Carstens: Scalia’s death caused chaos

Courtney Carstens

A vacant seat for one of the most powerful spots in the country has sparked yet another war between the two political parties. The hypocrisy that has always seemed to be a small aspect of politics is shining now more than ever all because of one powerful, influential man’s death.

Supreme Court Justice Antonin Scalia died Feb. 13 of a heart attack. Scalia’s death has now left an empty seat on the Supreme Court, and while President Barack Obama wants to find the best person available for the job, some Republicans do not intend to allow Obama to do his job.

For once it seems Obama is trying to do his job. It’s time for the Republicans to let him.

Scalia had been on the Supreme Court for decades and was well known as the original new originalist by his colleagues — a term invented by Paul Brest, a Stanford Law professor, for those who believed the text of the U.S. Constitution should be interpreted according to the original intentions of its framers.

“[Scalia’s] views on textualism and originalism, his views on the role of judges in our society, on the practice of judging, have really transformed the terms of legal debate in this country,” Justice Elena Kagan said. “He is the justice who has had the most important impact over the years on how we think and talk about law.”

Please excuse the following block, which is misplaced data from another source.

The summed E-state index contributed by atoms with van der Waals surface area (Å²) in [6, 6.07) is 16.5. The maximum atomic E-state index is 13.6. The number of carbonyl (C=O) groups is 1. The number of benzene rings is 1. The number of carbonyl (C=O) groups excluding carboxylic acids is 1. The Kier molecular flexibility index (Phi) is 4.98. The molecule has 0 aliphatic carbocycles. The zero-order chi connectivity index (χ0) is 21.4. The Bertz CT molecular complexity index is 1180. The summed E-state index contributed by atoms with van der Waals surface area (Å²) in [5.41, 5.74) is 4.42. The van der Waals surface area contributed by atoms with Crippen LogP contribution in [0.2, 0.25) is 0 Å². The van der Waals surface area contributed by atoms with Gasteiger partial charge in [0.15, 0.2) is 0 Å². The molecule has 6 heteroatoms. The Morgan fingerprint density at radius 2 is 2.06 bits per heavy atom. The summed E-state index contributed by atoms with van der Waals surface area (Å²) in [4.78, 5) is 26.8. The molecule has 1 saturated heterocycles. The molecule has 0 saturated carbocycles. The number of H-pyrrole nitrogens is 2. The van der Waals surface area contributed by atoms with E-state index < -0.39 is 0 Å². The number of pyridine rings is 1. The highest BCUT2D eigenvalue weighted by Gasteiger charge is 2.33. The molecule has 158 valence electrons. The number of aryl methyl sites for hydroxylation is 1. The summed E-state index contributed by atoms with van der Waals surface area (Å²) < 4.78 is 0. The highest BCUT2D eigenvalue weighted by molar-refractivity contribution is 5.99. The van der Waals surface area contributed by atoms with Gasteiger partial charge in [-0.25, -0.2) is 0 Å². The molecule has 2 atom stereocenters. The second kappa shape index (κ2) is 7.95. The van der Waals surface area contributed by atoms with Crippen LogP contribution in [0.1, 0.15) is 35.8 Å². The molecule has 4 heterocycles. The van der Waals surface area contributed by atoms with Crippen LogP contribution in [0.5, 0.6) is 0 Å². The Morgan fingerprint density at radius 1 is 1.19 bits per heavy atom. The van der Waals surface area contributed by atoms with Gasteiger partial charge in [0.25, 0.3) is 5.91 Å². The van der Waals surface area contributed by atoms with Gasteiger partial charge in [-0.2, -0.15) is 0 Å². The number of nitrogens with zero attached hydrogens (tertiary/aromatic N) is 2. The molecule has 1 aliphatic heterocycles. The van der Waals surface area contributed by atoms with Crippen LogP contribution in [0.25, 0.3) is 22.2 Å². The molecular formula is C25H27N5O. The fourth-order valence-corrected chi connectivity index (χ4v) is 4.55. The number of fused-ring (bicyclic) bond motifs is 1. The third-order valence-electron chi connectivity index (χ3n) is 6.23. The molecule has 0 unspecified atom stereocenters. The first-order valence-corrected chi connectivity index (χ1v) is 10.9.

Scalia played important roles in many facets of government; however, it seems the Republican party is only concerned with getting a conservative judge on the docket to fill Scalia’s place. The party seems to be forgetting that denying Obama the obligation to fill that spot is against the Constitution, although not directly.

The Republicans have found a loophole that Democrats have used before as the majority in both the House and the Senate. There is precedent for both Democrats and Republicans to keep rejecting the president’s choices for a new justice. I agree this could potentially make the Supreme Court the most liberal this country has seen in years and while I, like many, would not be in favor of that, we need to look at the current makeup of the Supreme Court.

As it stands and even before Scalia’s death, we have a mostly liberal court. Without Scalia there, the ratio is 3-to-5, and since Obama is a Democrat, the next justice will likely lean left.  Whether we look at the judiciary before Scalia’s death, currently or in the future, it seems the court will remain predominately liberal.

Conservatives want to ride out the vacant seat until we can get a conservative president, but that is not a reasonable thing to do with so many important cases to come before the next president is elected, including immigration and environmental concerns. Most importantly, the Supreme Court should not be based on political disagreements. The basic purpose of the Supreme Court is to properly interpret the Constitution, not to play the political game.